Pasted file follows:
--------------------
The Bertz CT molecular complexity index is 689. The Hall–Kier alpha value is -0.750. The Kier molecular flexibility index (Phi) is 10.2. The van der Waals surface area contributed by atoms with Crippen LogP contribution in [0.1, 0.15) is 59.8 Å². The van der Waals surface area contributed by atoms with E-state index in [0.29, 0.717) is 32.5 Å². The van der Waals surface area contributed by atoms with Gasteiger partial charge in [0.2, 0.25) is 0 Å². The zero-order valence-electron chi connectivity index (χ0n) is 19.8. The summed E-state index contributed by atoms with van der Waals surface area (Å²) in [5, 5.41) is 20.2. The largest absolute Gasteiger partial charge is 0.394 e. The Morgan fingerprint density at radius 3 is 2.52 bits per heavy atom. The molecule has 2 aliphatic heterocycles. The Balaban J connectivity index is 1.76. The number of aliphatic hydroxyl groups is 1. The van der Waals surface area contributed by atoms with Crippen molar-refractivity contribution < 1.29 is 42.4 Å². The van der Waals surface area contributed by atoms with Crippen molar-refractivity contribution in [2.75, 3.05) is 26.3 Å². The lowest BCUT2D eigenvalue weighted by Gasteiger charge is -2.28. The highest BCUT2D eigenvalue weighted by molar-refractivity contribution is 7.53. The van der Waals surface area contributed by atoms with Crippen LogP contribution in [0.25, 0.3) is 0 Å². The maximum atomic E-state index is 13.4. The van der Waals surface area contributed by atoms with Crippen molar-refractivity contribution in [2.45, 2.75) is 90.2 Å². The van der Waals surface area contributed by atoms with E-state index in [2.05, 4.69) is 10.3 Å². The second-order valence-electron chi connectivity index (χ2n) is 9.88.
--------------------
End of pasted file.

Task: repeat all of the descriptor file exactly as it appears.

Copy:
The Bertz CT molecular complexity index is 689. The Hall–Kier alpha value is -0.750. The Kier molecular flexibility index (Phi) is 10.2. The van der Waals surface area contributed by atoms with Crippen LogP contribution in [0.1, 0.15) is 59.8 Å². The van der Waals surface area contributed by atoms with E-state index in [0.29, 0.717) is 32.5 Å². The van der Waals surface area contributed by atoms with Gasteiger partial charge in [0.2, 0.25) is 0 Å². The zero-order valence-electron chi connectivity index (χ0n) is 19.8. The summed E-state index contributed by atoms with van der Waals surface area (Å²) in [5, 5.41) is 20.2. The largest absolute Gasteiger partial charge is 0.394 e. The Morgan fingerprint density at radius 3 is 2.52 bits per heavy atom. The molecule has 2 aliphatic heterocycles. The Balaban J connectivity index is 1.76. The number of aliphatic hydroxyl groups is 1. The van der Waals surface area contributed by atoms with Crippen molar-refractivity contribution < 1.29 is 42.4 Å². The van der Waals surface area contributed by atoms with Crippen molar-refractivity contribution in [2.75, 3.05) is 26.3 Å². The lowest BCUT2D eigenvalue weighted by Gasteiger charge is -2.28. The highest BCUT2D eigenvalue weighted by molar-refractivity contribution is 7.53. The van der Waals surface area contributed by atoms with Crippen LogP contribution in [0.25, 0.3) is 0 Å². The maximum atomic E-state index is 13.4. The van der Waals surface area contributed by atoms with Crippen molar-refractivity contribution in [2.45, 2.75) is 90.2 Å². The van der Waals surface area contributed by atoms with E-state index in [2.05, 4.69) is 10.3 Å². The second-order valence-electron chi connectivity index (χ2n) is 9.88.